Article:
TWINS : Richard Kriesche
TWINS  by Richard Kriesche (1977) wouldn’t have been a successful work of art if it weren’t for Walter Benjamin’s essay: The Art of Work in the Age of Mechanical Reproduction. Benjamin’s writing serves as a backbone to this miraculous work by Kriesche. Twins is truly fascinating piece for its time. The way it works is based off of a three-way perspective puzzle. The artist asked two identical twins to sit in separate rooms, wear matching clothes and read aloud the book by Walter Benjamin: The Art of Work in the Age of
Ahmed Basiony's 30 Days of Running in Place was first presented at the Why Not exhibition in Cairo in 2010; Basiony performed daily for 30 days in a room enclosed in transparent plastic outside the Cairo Opera House and Palace of Arts - The artist jogged around the room wearing a plastic suit fitted with digital sensors that gathered and wirelessly transmitted data on his movements and physiological parameters - This information was in turn processed and projected on a large screen as an ever-changing visual and aesthetic reflection of the artist’s physical state. As a five-channel installation exhibited at Egyptian Pavilion at the Venice Biennale 2011, 30 Days was juxtaposed with videos recorded by Basiony during his participation in the January revolution, until he was killed by gunshot wounds inflicted by Egyptian Police snipers on January 28, 2011.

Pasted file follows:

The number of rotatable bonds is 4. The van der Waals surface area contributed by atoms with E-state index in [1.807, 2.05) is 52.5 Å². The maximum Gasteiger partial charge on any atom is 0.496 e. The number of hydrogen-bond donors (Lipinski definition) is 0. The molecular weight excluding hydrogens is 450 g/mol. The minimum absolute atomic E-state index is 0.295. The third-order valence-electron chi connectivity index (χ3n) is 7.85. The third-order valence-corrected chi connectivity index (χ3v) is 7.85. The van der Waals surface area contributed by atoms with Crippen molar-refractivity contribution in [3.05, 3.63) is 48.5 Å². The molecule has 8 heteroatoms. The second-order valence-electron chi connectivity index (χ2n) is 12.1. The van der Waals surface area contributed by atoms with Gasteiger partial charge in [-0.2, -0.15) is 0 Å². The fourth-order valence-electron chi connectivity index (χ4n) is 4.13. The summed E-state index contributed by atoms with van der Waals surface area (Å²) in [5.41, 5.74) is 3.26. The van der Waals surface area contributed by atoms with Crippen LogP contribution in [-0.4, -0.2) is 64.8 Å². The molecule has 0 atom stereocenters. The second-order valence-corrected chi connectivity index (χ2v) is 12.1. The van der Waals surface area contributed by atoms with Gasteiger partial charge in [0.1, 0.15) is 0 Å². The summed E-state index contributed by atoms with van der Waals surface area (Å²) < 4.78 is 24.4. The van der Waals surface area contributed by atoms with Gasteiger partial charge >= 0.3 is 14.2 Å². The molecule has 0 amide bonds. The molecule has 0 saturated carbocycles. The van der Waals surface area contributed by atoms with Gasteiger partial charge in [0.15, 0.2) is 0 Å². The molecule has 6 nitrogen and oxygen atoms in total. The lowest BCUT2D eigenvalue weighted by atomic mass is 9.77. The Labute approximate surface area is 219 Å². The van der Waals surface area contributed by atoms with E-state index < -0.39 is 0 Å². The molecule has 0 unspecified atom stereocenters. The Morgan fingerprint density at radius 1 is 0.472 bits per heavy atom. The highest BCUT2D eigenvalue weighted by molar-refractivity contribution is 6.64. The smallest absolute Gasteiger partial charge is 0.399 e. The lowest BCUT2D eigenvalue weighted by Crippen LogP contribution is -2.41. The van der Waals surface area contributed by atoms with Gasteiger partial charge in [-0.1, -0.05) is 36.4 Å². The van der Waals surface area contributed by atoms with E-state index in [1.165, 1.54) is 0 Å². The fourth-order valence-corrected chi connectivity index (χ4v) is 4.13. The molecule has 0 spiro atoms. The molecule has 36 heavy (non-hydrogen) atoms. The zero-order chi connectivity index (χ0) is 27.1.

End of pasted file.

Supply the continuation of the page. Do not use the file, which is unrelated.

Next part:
Polygon Playground is a 'dynamic lounge object,' incorporating 3D projection technologies and sensors to detect movement and proximity of people in the room. The physical structure is such that up to 40 people may climb, rest, or walk around it, while sensors cause the 'landscape' to continuously change as as long as there is human presence.
Outerspace is a reactive robotic creature with lifelike interactive behaviour. The robot wants to explore the world surrounding him, or the outer space, exhibiting curiosity and waryness as an aprehensive animal might. A participant may put a hand up to the robot and cause it to pull away, as if surprised at the recognition of another being, then move forward searching for the thing that caught it's attention. The concept that insprired the work was that an object, inherently not living, cannot have emotion. In order to create an emotional object (the goal), first the thing must be aroused, feel, have a emotion; then comes emotional expression. In technical terms, it must read input and display output.
Mez Breeze is a Australian futurist artist, who has explored numerous online identities or better known as ‘avatars’ in the online, virtual reality, and video game community. Her credentials include degrees in both Psychology and Creative Arts from Australia. Her background has allowed her to probe environments that involve online socializations or encounters within the online gaming environments like World of Warcraft, EVE online, and Second Life. She also delves into the social online networks like Facebook. The texts produced by these networks inspired Breeze to create her own type of net poetry. Her awards include the "JavaArtist of the Year 2001", the Newcastle Digital Poetry Prize and an Honorary Mention in the read_me 1.2 Software Art Award.